A celebrity appeared as an important witness: Stephen King, 75, appeared before a federal court in Washington in August 2022 and first introduced himself to the judges: “My name is Stephen King. I am a freelance writer.” Then the author of many hugely successful horror novels said, “I think consolidation is bad for competition.” The more company there is, the better. In doing so, he supported a lawsuit by the US Department of Justice against a billion-euro project by the German media company Bertelsmann in a very public way – with success.
The world’s largest book publisher, Penguin Random House, which is fully Bertelsmann heard announced two years ago that it wanted to take over its competitor Simon & Schuster for more than two billion dollars. The approval of the cartel authorities was initially considered almost a formality. But now the billion-dollar business is failing precisely because of this. A US district court in Washington, following a lawsuit filed by the Justice Department, ruled that the merger would significantly restrict competition in the market for the publishing rights to the best-selling books in the US.
Different than originally planned Bertelsmann don’t appeal. The group announced late Monday evening that after discussions with the Simon & Schuster shareholder Paramount Global, the plan to challenge the US court’s judgment was no longer being pursued. Paramount confirmed in a stock release that the deal is off the table. “The book business has been an identity for Bertelsmann for 187 years. Nothing will change about that in the future,” said Bertelsmann CEO Thomas Rabe.
It would have been an important and prestigious acquisition for Bertelsmann. Not only Stephen King, but also Hillary Clinton, John Irving and Bob Woodward publish their books with Simon & Schuster. The authors of the publishing house are known worldwide, some are even cult – and they ensure pretty good business. The publishing house was founded in 1924 by Richard Simon and Lincoln Schuster and is one of the largest and most well-known book publishers in the world United States. Penguin Random House, headquartered in New York, already has around 300 independent book publishers on six continents with more than 16,000 new publications and more than 700 million books sold each year. The publisher recently published, among other things, the memoirs of ex-President Barack Obama and thus made a million circulation. Michelle Obama is also one of the authors, and Prince Harry’s autobiography will be published in January. There is also a long list of well-known authors.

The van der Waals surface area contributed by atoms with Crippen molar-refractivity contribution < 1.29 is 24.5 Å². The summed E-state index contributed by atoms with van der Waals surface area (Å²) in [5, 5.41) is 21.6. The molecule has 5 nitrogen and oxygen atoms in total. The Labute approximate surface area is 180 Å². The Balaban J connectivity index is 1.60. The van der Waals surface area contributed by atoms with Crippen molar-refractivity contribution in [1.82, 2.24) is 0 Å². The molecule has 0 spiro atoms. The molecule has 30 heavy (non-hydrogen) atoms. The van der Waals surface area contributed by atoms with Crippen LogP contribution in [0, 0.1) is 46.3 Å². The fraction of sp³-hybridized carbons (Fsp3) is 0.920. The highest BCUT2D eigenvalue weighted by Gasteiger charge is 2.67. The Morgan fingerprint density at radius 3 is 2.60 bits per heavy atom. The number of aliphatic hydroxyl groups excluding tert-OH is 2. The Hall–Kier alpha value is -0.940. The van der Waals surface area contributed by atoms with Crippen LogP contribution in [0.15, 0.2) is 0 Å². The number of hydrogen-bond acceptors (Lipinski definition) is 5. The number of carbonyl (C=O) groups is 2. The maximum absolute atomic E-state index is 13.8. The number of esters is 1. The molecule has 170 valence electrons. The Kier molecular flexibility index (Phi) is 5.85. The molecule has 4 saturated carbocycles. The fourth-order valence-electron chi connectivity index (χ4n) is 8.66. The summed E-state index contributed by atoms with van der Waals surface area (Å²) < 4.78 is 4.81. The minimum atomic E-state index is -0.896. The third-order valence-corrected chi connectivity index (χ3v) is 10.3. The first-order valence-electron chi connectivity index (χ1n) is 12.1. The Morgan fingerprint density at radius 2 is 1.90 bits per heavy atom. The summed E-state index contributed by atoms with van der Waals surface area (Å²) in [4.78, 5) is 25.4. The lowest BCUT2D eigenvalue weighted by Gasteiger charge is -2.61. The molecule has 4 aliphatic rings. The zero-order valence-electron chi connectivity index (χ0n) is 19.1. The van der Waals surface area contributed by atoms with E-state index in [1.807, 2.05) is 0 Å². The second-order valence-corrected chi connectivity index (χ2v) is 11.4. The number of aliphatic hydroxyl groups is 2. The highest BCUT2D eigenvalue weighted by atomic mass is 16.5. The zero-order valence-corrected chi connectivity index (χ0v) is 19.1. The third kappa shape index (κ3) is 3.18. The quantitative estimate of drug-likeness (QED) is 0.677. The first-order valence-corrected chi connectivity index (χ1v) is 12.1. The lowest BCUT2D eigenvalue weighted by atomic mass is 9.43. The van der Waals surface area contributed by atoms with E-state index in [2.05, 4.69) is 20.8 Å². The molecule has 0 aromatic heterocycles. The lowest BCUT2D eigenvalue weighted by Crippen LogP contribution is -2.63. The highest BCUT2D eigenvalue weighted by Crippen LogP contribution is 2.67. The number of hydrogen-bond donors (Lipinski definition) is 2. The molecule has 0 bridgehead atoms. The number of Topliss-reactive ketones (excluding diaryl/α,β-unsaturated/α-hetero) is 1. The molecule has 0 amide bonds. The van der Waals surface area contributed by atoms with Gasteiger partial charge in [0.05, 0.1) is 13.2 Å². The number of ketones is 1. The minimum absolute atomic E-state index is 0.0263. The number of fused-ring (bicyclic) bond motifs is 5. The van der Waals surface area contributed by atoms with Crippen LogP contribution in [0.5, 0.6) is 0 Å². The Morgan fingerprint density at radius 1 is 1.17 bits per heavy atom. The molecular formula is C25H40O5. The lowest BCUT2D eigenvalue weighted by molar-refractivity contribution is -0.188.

In France, too, Bertelsmann failed because of the antitrust authorities
“A merger would be in the interests of competition,” boss Rabe said at the beginning of November and hoped for an appointment – in vain. For him and Markus Dohle, the head of Penguin Random House, the failure is quite a setback, there were high hopes beforehand. Bertelsmann’s figures are good, but the list of problems is long. In France, too, a flagship project failed due to the stiff resistance of the competition authorities: Rabe wanted to sell the television channel M 6 to its competitor TF 1 so that a “national champion” would emerge. Now he has to continue alone with M 6 for the time being. The merger of the Luxembourg call center operator Majorel, in which Bertelsmann has a stake, with a competitor also failed.
In Germany, the merger of RTL with the Hamburg publishing house Gruner + Jahr is causing a lot of unrest, and top managers are leaving the company. A success report from the USA would have been welcome. The book business is also the nucleus from which Bertelsmann once arose.
Simon & Schuster is currently still part of Paramount. The failure of the deal with Bertelsmann now opens the door for a new buyer. Harper-Collins, owned by Rupert Murdoch’s News Corp, and Lagardère’s Hachette Book Group have already publicly expressed interest in acquiring Simon & Schuster. Harper-Collins had unsuccessfully tried to get the publisher in 2020, at that time Bertelsmann was preferred.